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Profit Sharing Contracts Under New Civil Transaction Law

Nov 29, 2023

Profit Sharing Contracts Under New Civil Transaction Law

 

Introduction

One of the popular forms of investments in the region is Mudarabah or Profit-Sharing Contract wherein a capital owner provides capital to an entrepreneur and the profit generated is shared between the parties.  Many people prefer this arrangement primarily for two reasons, namely; (1) it enables them to participate in trade and business activities through people who have the knowledge and expertise; (2) the profit generated or income earned on capital invested is not treated or considered as interest.

Mudarabah Principles  

The Law restates the principles and rules for Mudarabah contracts that are quite in line with the concept, norms and principles under Shariah.   Besides the capital provided in cash form to the partner managing the project or enterprise (Mudareb), the amounts owed by Mudareb to the capital owner too could form capital of a Mudarabah contract.  Moreover, any movable or immovable property provided by the capital owner to the Mudareb will be considered as capital.  The value of such property would be evaluated on the basis of sound principles as agreed between the contracting parties[1].

One of the conditions of Mudarabah contract is that the capital is to be handed over to the Mudareb who will have full right to utilize and dispose of the capital subject to condition that he shall exercise the same care as he would exercise for the sake of his own property. In case, he receives a remuneration or a share in profit for his work, he is required not to fall below the standard expected of a reasonable person.  Besides, he would not retain any of the assets derived from the capital for himself nor use it for himself [2]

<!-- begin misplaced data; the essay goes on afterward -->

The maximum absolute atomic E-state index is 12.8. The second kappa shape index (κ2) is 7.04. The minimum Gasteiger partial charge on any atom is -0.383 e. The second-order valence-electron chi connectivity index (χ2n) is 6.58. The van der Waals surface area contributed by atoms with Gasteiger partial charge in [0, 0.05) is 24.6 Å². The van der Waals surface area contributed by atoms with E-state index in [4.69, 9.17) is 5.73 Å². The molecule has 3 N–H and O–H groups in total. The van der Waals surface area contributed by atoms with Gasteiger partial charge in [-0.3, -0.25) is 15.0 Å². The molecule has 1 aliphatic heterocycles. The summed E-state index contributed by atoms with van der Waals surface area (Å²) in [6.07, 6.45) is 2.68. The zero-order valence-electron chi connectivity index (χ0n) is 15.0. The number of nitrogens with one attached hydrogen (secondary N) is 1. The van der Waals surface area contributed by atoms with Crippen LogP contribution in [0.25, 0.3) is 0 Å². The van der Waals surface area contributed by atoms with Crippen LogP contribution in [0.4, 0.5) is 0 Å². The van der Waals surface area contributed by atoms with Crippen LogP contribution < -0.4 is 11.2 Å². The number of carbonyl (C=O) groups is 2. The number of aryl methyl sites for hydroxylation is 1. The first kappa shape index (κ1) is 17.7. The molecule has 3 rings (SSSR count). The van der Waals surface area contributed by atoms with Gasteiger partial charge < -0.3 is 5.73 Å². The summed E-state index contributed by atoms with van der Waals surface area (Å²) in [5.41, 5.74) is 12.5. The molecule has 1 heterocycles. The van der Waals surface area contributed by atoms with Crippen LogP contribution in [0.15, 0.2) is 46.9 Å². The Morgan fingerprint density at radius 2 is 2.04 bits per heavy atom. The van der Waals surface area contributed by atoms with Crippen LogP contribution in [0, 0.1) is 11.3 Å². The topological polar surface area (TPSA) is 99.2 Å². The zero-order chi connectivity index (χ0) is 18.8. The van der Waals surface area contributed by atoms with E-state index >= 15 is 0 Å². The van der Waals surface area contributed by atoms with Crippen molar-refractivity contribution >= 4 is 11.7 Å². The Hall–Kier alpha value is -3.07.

Obligations of Mudareb

The Mudareb is required to provide all information related to the activities of Mudarabah contract and statement of account upon expiration of the term and in case of an indefinite term contract, he should provide such statements at the end of every year.  He is also bound to follow restrictions of time, place and type of business activities agreed with the capital owner. In case, the Mudarabah contract is of unrestricted nature, the Mudareb could conduct activities that are in accordance with the customary practice[1] . While the Law restricts the managing partner from combining the property of Mudarabah with his own property or providing the property of Mudarabah to any third party with the aim of engaging in Mudarabah activities unless the customary practice so permits or where the capital owner has explicitly authorized him to do so; yet, in cases where there are no such restrictions, the profit of every property is to be calculated pro rata its ratio to the combined property.

Profit and Losses

The Law specifically restricts parties from entering into any Mudarabah arrangements wherein the parties agree that the capital owner shall not be held liable for any capital loss. It furthers this argument and protects the Mudareb against any liability for any decrease in the value of capital without any wrong doing or negligence on his part. However, in case of any wrong-doing or negligence on part of the Mudareb, he shall be fully liable to compensate the capital owner for any capital loss and damages resulting therefrom[1].